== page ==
Energy and economic efficiency of climate-smart agriculture practices in a rice–wheat cropping system of India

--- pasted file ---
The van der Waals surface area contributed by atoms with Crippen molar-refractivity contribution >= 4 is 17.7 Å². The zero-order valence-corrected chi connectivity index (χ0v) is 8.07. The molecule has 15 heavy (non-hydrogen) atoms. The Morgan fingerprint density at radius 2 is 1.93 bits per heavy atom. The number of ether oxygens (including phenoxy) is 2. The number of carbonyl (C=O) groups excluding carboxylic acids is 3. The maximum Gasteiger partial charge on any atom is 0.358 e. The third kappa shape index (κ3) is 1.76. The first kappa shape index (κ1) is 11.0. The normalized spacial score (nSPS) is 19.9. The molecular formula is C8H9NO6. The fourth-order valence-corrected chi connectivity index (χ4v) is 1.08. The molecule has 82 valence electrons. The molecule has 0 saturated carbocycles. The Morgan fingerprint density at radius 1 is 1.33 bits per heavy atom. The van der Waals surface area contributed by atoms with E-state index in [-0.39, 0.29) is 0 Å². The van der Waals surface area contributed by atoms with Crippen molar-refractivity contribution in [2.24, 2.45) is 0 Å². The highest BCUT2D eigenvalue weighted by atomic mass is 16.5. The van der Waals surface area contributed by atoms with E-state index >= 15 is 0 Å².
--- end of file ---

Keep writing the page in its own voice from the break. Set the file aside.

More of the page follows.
Intensive tillage operations, indiscriminate use of irrigation water, chemical fertilizers, and pesticides and crop biomass burning have made the conventional rice–wheat (RW) system highly energy-intensive and inefficient. In the recent past, portfolios of climate-smart agricultural practices (CSAP) have been promoted as a potential alternative to improve the energy efficiency in conventional RW system. Therefore, to evaluate the energy input–output relation, energy flow and economic efficiency in various combinations of crop management options, a 3-year (2014–2017) on-farm study was conducted at Karnal, India. Various portfolio of management practices; Sc1-Business as usual (BAU) or Conventional tillage (CT) without residue, Sc2-CT with residue, Sc3-Reduce tillage (RT) with residue + recommended dose of fertilizer (RDF), Sc4-RT/Zero tillage (ZT) with residue + RDF, Sc5-ZT with residue + RDF + GreenSeeker + Tensiometer, Sc6-Sc5 + Nutrient expert were investigated. Present study results revealed that net energy, energy use efficiency and energy productivity were 11–18, 31–51 and 29–53% higher under CSAP (mean of Sc4, Sc5 and Sc6) in RW system than Sc1, respectively. However, renewable and non-renewable energy inputs were 14 and 33% higher in Sc1 compared to CSAP (4028 and 49,547 MJ ha−1), respectively, it showed that BAU practices mostly dependents on non-renewable energy sources whereas CSAP dependents on renewable energy sources. Similarly, the adoption of CSAP improved the biomass yield, net farm income and economic efficiency by 6–9, 18–23 and 42–58%, respectively compared to Sc1. Overall, the adoption of CSAP could be a viable alternative for improving energy use efficiency, farm profitability and eco-efficiency in the RW system.